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5 reasons why we do the long run slow

When I take on a new online run coaching client, one of the first things I ask about is previous running experience and future goals. This is to try to determine appropriate training paces. I use realistic race paces to set specific training sessions. For example, you might do 4 x 1 mile at Half marathon pace, with 3 minutes recovery jog in between.

The training pace I find most people ignore, is quite possibly the most important of all the training paces! And this is the long run, or ‘easy run’ pace. Which is generally set to be a minute OR MORE slower than your realistic target marathon pace. So, if you are targeting a 4 hour marathon, with an average pace of 9:09 per mile, then your training pace for a Long slow run ought to be 10:15 per mile or slower.

Why so slow?

The truth is, there are multiple reasons why this slow pace is important. Some are physiological, some are nutritional, some are psychological. Read on to find out more.

Reason 1: Training aerobic energy system

Running is about using both the aerobic and anaerobic energy systems at the same time. The slower you run, the more you use the aerobic system, and the faster, the more anaerobic it becomes. The greater your aerobic capacity, the faster you can run, as you are able to run faster before you are forced to rely on the anaerobic system. The more you run slow, the more you develop the aerobic system, and improve your overall running capacity.

Physiological adaptations take place when running slowly to make the aerobic energy system more efficient:
Increased capillaries
More mitochondria in muscle cells

The Lydiard approach to training physiology is demonstrated in the following diagram.  It shows that the greatest volume of your training should be done at a slow, aerobic pace, in order to build a strong base before you add faster sessions into the mix.

Lydiard Training method

Reason 2: Pacing/ pace control

This is relevant particularly in the longer runs, and longer race distances. Learning to control your pace is crucial to make sure you don’t use up all your glycogen stores early in a race. If you are able to maintain a slow pace. That is, start slow and control it, then you are much more likely to be able to control your pace at the start of a marathon or half marathon. This also helps you to develop efficiencies in your running. If you can run at one pace for 2-3 hours, you are able to ‘zone out’ mentally, and can sometimes experience being ‘in the zone’. Its really nice to complete a long run not knowing where the time went.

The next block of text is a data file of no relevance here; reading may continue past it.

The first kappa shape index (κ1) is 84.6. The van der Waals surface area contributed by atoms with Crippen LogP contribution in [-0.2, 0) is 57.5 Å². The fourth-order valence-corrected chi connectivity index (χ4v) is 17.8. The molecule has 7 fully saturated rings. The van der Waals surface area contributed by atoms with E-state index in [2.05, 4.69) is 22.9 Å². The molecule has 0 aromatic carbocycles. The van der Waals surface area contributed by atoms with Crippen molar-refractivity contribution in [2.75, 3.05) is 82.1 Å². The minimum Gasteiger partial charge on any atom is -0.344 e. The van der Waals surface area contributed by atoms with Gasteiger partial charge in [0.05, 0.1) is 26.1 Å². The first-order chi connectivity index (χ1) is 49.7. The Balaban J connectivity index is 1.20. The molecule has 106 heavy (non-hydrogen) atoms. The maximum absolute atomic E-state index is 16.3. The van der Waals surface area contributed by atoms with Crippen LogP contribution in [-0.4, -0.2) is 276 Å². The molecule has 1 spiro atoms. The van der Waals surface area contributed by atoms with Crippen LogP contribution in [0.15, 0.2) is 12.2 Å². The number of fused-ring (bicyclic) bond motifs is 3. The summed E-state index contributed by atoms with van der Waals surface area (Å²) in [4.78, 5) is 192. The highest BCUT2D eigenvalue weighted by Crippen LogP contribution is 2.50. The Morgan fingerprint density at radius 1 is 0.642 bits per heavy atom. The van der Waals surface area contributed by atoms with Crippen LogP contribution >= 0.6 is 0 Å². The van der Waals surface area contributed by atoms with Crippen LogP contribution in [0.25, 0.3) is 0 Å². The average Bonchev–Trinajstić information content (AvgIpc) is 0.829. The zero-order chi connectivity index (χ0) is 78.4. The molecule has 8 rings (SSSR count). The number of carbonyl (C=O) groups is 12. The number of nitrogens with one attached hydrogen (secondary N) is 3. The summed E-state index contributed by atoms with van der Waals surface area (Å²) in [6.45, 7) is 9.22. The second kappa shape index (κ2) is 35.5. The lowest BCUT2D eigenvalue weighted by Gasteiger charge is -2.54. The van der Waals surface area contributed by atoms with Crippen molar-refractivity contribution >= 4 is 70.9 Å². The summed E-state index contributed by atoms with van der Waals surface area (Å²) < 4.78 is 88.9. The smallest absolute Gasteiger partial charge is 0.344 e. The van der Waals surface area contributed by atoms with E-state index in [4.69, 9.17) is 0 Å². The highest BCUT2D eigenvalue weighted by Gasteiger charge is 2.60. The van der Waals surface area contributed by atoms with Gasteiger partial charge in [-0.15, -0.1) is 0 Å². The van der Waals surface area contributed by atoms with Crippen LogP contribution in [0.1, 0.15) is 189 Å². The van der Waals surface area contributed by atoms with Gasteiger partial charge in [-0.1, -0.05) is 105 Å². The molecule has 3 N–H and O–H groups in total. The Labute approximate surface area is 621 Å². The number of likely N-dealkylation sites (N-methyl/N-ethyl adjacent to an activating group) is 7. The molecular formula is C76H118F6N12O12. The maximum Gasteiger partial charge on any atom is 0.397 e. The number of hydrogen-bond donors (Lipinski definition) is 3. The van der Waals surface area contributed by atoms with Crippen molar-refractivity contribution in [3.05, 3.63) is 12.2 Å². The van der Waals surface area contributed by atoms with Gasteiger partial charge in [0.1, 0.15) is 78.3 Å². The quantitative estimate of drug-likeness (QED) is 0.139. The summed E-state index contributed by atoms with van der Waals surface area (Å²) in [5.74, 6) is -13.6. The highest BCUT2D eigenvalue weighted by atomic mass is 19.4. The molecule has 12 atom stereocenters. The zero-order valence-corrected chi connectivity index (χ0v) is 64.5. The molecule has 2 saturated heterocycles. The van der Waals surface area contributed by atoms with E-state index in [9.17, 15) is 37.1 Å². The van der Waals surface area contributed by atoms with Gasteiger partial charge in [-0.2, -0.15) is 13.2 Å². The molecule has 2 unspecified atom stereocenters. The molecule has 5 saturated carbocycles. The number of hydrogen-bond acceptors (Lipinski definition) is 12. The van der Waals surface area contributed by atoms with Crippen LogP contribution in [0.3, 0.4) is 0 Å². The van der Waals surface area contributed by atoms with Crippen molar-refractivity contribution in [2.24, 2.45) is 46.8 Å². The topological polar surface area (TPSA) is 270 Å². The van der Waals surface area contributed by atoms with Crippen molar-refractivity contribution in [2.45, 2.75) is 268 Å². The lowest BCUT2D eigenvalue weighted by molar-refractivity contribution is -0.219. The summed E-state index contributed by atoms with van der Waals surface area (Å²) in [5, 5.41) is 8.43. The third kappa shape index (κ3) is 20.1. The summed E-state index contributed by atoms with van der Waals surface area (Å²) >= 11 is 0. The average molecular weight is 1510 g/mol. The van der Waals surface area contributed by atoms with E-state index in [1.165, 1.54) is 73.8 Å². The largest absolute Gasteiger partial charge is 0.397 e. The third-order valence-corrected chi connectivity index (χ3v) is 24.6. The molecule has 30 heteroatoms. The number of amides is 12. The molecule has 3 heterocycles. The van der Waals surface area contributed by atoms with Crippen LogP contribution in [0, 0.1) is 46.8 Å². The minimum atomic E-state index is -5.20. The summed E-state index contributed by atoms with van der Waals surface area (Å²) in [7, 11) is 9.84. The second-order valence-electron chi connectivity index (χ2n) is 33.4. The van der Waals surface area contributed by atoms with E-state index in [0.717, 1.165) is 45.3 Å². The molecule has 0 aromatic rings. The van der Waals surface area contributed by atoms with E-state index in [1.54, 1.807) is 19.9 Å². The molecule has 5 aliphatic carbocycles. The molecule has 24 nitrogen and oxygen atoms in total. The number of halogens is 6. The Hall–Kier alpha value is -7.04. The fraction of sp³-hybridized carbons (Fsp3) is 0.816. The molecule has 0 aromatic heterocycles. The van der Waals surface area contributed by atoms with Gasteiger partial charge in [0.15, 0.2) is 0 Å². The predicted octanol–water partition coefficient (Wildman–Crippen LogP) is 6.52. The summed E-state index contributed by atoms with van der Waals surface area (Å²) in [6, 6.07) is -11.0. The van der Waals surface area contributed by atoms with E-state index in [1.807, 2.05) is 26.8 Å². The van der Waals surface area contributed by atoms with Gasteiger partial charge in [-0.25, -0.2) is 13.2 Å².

Reason 3: Time on feet

The slower you do the long run, the more time you have on your feet. This is especially important if you’re marathon training. Your longest run will not be marathon distance, but it may well be time on feet for as long as your target time. This is not for physiological adaptations, but helps psychologically.

Reason 4: Injury/ overtraining risk

The chances are that you have several runs in the week. Whether its 3 runs or 6, its important that the long run doesn’t stop you from doing the other runs. If you do it too fast, you risk overtraining, or hurting yourself. This might mean you do not complete the other training sessions in your training week. If your goal is to improve performance, frequency of running is very important, so the long run really shouldn’t stop you from doing your other training.

Reason 5: Nutritional/metabolic adaptations

The aerobic energy system can use fat as its main fuel source. If you get used to using fat for fuel, it means at faster paces, you will be able to do this, thus saving your glycogen stores and your chances of hitting the wall. In addition, the long run is an opportunity to practise your nutrition strategies for your longer races. Running slowly helps from a practical perspective, of being able to chew and/or swallow whilst running!

In summary, just because you CAN run faster, doesn’t mean that you should. There are lots of reasons to do the long run slow, however, as you move through a training programme, you may choose to vary the pace of your long runs to help you prepare psychologically to the demands of racing.

To learn more about other run speeds and their relevance, check out my blog on training quality vs quantity, or read my book, How to Run Your Best Marathon.

To help you better prepare for your next marathon or half marathon, why not download the marathon prep checklist HERE.

Checklist image

Happy Running!

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Angela Isherwood

Angela Isherwood is the founder of I Run Success
She is a REPs Level 3 Personal Trainer, a Run England Running coach, and a multiple marathon runner. She is a London Marathon Good for Age runner, a Boston Marathon Qualifier, a parkrun Run Director and Trainer for Goodgym Colchester.

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